A gamut of environmentalist photography cataloging the depredations that our species has wrought on planet Earth is on display here, ranging from Terry Evans’ series that make destruction look seductively appealing (usually not the shooter ’s intent), through images that aestheticize spoliation with a disturbing undercurrent, to outright assaults on the eye that leave us in no doubt that we are witnessing something awful. Of the seven practiced artists here, working predominantly in color and in different corners of the world, only Chris Jordan dares to lacerate our sensibilities to the max, with his series, from the Pacific Midway Atoll, depicting dead albatrosses, their guts open revealing a mess of plastic garbage that they have snarfed up in their quest for a meal. A gifted photographer, Jordan offers his studies in the form of classically composed still lifes, which only augments their gruesome appearance. The other photographers in the show cannot or will not resist the temptation to make their senses of beauty triumph over disgust. (Michael Weinstein)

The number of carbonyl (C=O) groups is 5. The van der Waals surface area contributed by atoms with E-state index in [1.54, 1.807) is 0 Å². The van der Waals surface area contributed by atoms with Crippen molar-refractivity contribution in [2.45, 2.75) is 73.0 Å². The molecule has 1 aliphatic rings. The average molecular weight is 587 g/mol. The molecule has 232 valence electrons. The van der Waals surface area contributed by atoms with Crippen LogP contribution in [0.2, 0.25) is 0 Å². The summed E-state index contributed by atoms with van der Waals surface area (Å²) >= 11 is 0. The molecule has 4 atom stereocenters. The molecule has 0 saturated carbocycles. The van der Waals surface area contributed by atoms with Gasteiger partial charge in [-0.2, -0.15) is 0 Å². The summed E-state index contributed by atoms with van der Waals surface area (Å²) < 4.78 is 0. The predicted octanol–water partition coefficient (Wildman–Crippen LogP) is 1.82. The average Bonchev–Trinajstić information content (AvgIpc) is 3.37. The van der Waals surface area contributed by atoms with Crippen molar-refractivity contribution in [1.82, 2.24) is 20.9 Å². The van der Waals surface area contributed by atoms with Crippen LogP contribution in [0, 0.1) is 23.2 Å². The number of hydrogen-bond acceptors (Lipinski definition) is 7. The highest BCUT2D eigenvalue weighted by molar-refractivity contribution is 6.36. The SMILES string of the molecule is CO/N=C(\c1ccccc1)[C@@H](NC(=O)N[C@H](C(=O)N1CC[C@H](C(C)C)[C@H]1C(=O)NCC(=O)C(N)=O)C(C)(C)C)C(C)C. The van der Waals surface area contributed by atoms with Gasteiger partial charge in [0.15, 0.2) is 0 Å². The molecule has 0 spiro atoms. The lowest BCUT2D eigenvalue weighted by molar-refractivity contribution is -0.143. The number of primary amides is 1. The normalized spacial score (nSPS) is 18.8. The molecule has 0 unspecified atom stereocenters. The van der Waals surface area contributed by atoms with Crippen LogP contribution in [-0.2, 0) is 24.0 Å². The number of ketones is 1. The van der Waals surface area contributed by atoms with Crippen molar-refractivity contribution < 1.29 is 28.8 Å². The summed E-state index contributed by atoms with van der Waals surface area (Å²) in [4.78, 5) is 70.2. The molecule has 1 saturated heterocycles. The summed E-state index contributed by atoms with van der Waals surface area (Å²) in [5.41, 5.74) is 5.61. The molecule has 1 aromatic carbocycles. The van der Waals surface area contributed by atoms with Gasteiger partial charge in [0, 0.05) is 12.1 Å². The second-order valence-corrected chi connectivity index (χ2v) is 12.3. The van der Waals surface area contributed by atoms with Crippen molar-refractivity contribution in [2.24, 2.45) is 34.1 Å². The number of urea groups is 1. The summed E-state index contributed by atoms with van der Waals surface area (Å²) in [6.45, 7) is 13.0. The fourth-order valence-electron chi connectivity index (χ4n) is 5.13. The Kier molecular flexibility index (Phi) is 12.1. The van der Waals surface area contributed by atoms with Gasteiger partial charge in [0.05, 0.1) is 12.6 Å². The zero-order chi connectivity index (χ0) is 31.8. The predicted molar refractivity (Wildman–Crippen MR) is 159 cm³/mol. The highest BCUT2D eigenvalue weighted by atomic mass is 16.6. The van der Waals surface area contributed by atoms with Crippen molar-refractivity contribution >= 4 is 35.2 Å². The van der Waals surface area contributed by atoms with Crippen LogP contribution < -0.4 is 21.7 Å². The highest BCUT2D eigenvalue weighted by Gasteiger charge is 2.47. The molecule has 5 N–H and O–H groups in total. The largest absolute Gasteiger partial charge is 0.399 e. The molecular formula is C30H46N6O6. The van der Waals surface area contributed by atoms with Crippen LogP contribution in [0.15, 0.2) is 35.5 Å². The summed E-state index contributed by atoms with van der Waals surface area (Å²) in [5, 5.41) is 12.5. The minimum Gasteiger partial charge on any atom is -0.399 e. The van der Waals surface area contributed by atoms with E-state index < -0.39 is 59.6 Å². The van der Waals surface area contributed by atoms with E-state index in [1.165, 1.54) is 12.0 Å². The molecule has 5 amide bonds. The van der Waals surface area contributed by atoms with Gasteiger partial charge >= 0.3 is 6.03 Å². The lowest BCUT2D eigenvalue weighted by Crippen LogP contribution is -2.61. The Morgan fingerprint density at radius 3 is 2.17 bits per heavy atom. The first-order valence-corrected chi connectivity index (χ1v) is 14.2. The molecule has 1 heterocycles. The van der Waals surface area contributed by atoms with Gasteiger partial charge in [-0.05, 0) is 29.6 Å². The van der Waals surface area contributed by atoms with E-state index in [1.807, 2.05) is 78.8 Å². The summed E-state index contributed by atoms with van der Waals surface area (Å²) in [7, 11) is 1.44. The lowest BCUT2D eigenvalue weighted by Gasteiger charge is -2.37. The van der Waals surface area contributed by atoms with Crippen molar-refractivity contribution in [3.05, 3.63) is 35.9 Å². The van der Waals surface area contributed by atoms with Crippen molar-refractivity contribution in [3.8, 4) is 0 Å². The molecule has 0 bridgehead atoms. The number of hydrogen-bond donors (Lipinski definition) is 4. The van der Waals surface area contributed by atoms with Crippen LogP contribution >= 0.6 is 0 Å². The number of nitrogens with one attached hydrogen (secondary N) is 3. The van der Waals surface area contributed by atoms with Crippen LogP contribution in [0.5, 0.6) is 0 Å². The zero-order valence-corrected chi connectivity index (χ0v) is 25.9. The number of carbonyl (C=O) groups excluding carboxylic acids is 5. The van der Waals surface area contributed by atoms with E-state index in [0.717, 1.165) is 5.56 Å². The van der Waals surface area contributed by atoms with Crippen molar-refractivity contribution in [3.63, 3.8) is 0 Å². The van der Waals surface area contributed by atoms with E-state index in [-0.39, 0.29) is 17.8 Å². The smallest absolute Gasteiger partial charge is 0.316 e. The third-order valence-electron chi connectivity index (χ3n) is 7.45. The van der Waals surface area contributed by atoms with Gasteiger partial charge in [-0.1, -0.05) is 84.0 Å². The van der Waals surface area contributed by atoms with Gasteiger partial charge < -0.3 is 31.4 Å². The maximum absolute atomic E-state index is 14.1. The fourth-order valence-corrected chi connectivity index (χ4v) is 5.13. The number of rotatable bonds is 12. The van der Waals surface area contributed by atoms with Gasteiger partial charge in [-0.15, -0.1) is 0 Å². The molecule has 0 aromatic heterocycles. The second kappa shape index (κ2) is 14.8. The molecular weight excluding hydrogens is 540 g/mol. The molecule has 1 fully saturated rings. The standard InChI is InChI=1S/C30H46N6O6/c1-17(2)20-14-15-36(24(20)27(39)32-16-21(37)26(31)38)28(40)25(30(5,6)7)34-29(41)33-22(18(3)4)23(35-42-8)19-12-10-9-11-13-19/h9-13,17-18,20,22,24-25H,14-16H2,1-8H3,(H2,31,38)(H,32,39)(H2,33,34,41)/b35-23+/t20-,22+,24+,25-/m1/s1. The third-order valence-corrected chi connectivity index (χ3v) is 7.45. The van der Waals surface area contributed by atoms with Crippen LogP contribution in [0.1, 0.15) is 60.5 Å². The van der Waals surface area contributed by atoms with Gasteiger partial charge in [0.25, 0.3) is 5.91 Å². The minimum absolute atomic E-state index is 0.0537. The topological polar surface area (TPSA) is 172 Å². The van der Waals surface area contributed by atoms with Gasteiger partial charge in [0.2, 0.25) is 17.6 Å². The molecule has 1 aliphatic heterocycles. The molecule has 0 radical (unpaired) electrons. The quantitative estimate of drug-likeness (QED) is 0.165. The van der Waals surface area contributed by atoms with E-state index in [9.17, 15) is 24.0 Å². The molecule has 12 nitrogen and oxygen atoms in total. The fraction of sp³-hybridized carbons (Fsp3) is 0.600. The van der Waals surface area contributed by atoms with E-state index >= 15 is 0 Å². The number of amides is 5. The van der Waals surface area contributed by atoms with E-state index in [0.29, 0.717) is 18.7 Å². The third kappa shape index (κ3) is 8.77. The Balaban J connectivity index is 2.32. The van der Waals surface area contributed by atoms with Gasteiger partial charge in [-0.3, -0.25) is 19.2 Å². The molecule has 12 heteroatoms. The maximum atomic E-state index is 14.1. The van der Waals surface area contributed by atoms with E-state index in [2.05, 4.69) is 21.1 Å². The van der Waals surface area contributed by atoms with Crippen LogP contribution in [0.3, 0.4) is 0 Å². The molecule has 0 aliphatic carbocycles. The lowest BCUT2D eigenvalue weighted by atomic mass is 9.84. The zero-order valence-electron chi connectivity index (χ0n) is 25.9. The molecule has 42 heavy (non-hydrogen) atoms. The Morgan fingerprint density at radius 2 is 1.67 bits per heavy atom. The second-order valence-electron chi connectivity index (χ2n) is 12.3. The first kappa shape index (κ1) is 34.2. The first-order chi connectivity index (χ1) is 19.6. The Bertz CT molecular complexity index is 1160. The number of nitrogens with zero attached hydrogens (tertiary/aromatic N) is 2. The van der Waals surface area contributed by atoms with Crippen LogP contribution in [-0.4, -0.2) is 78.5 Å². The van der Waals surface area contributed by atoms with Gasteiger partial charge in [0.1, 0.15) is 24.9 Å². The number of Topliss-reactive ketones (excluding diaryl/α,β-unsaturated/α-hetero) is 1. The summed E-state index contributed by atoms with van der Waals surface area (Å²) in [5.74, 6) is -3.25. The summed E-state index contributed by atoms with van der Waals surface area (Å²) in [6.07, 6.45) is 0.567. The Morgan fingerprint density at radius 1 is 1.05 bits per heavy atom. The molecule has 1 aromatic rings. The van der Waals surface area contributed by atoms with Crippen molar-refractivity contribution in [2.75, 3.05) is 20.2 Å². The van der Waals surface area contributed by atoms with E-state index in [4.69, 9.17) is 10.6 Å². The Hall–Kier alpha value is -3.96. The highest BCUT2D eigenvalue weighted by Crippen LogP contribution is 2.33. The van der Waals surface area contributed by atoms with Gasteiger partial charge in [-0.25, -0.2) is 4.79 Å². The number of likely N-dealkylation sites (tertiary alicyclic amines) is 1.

Through March 24 at the DePaul Art Museum, 935 West Fullerton.